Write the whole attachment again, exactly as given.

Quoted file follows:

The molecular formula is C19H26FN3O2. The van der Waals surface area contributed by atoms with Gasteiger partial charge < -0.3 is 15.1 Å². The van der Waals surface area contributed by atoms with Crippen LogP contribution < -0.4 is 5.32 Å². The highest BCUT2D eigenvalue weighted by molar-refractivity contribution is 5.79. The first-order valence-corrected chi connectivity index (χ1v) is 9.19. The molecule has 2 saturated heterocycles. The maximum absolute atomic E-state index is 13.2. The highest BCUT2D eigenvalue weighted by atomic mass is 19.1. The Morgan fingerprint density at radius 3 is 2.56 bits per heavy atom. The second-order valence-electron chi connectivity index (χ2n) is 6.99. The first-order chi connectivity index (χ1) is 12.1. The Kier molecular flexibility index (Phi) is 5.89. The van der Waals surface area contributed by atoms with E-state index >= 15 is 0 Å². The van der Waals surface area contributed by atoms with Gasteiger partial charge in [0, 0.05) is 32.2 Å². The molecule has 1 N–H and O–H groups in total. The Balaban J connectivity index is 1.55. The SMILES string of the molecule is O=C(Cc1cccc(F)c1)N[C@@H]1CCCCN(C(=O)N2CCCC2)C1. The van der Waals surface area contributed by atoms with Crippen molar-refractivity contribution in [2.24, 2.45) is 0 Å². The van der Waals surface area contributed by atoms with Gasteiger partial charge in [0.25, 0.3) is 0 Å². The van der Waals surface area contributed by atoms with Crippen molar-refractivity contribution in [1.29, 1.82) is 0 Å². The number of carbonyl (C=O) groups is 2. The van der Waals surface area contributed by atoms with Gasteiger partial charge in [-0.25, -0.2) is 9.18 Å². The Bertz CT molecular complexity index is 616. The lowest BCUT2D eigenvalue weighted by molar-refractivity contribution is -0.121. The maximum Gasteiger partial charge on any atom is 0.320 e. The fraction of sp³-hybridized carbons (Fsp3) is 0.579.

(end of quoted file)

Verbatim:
The molecular formula is C19H26FN3O2. The van der Waals surface area contributed by atoms with Gasteiger partial charge < -0.3 is 15.1 Å². The van der Waals surface area contributed by atoms with Crippen LogP contribution < -0.4 is 5.32 Å². The highest BCUT2D eigenvalue weighted by molar-refractivity contribution is 5.79. The first-order valence-corrected chi connectivity index (χ1v) is 9.19. The molecule has 2 saturated heterocycles. The maximum absolute atomic E-state index is 13.2. The highest BCUT2D eigenvalue weighted by atomic mass is 19.1. The Morgan fingerprint density at radius 3 is 2.56 bits per heavy atom. The second-order valence-electron chi connectivity index (χ2n) is 6.99. The first-order chi connectivity index (χ1) is 12.1. The Kier molecular flexibility index (Phi) is 5.89. The van der Waals surface area contributed by atoms with E-state index >= 15 is 0 Å². The van der Waals surface area contributed by atoms with Gasteiger partial charge in [0, 0.05) is 32.2 Å². The molecule has 1 N–H and O–H groups in total. The Balaban J connectivity index is 1.55. The SMILES string of the molecule is O=C(Cc1cccc(F)c1)N[C@@H]1CCCCN(C(=O)N2CCCC2)C1. The van der Waals surface area contributed by atoms with Crippen molar-refractivity contribution in [2.24, 2.45) is 0 Å². The van der Waals surface area contributed by atoms with Gasteiger partial charge in [0.25, 0.3) is 0 Å². The van der Waals surface area contributed by atoms with Crippen molar-refractivity contribution in [1.29, 1.82) is 0 Å². The number of carbonyl (C=O) groups is 2. The van der Waals surface area contributed by atoms with Gasteiger partial charge in [-0.25, -0.2) is 9.18 Å². The Bertz CT molecular complexity index is 616. The lowest BCUT2D eigenvalue weighted by molar-refractivity contribution is -0.121. The maximum Gasteiger partial charge on any atom is 0.320 e. The fraction of sp³-hybridized carbons (Fsp3) is 0.579.